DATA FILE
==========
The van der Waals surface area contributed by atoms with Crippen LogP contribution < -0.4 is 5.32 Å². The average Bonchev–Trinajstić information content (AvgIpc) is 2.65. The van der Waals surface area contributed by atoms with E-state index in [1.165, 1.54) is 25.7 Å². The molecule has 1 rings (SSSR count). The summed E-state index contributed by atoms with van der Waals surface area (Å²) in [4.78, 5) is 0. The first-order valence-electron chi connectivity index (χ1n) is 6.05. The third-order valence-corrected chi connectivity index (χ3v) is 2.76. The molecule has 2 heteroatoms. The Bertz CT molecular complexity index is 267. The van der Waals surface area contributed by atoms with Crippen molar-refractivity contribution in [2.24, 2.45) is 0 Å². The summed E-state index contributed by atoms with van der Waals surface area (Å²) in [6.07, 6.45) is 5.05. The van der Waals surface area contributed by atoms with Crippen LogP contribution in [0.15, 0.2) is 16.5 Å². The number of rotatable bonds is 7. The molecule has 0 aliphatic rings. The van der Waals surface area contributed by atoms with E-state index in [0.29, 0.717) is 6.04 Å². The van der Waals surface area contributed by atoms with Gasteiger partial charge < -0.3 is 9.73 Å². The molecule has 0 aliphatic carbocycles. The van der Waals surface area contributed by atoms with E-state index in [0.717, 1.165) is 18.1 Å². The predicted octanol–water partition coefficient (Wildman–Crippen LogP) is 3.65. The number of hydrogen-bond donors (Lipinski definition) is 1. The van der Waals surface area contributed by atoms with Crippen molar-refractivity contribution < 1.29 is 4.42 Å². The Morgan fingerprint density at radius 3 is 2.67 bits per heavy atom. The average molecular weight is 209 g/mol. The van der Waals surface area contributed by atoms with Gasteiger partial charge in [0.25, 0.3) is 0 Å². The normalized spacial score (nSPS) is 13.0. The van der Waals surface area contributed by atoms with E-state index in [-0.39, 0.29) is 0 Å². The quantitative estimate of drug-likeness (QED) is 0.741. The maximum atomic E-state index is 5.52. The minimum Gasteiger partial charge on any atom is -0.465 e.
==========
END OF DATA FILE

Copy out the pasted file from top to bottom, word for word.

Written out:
The van der Waals surface area contributed by atoms with Crippen LogP contribution < -0.4 is 5.32 Å². The average Bonchev–Trinajstić information content (AvgIpc) is 2.65. The van der Waals surface area contributed by atoms with E-state index in [1.165, 1.54) is 25.7 Å². The molecule has 1 rings (SSSR count). The summed E-state index contributed by atoms with van der Waals surface area (Å²) in [4.78, 5) is 0. The first-order valence-electron chi connectivity index (χ1n) is 6.05. The third-order valence-corrected chi connectivity index (χ3v) is 2.76. The molecule has 2 heteroatoms. The Bertz CT molecular complexity index is 267. The van der Waals surface area contributed by atoms with Crippen molar-refractivity contribution in [2.24, 2.45) is 0 Å². The summed E-state index contributed by atoms with van der Waals surface area (Å²) in [6.07, 6.45) is 5.05. The van der Waals surface area contributed by atoms with Crippen LogP contribution in [0.15, 0.2) is 16.5 Å². The number of rotatable bonds is 7. The molecule has 0 aliphatic rings. The van der Waals surface area contributed by atoms with E-state index in [0.29, 0.717) is 6.04 Å². The van der Waals surface area contributed by atoms with Gasteiger partial charge < -0.3 is 9.73 Å². The molecule has 0 aliphatic carbocycles. The van der Waals surface area contributed by atoms with E-state index in [0.717, 1.165) is 18.1 Å². The predicted octanol–water partition coefficient (Wildman–Crippen LogP) is 3.65. The number of hydrogen-bond donors (Lipinski definition) is 1. The van der Waals surface area contributed by atoms with Crippen molar-refractivity contribution < 1.29 is 4.42 Å². The Morgan fingerprint density at radius 3 is 2.67 bits per heavy atom. The average molecular weight is 209 g/mol. The van der Waals surface area contributed by atoms with Gasteiger partial charge in [0.25, 0.3) is 0 Å². The normalized spacial score (nSPS) is 13.0. The van der Waals surface area contributed by atoms with E-state index in [-0.39, 0.29) is 0 Å². The quantitative estimate of drug-likeness (QED) is 0.741. The maximum atomic E-state index is 5.52. The minimum Gasteiger partial charge on any atom is -0.465 e.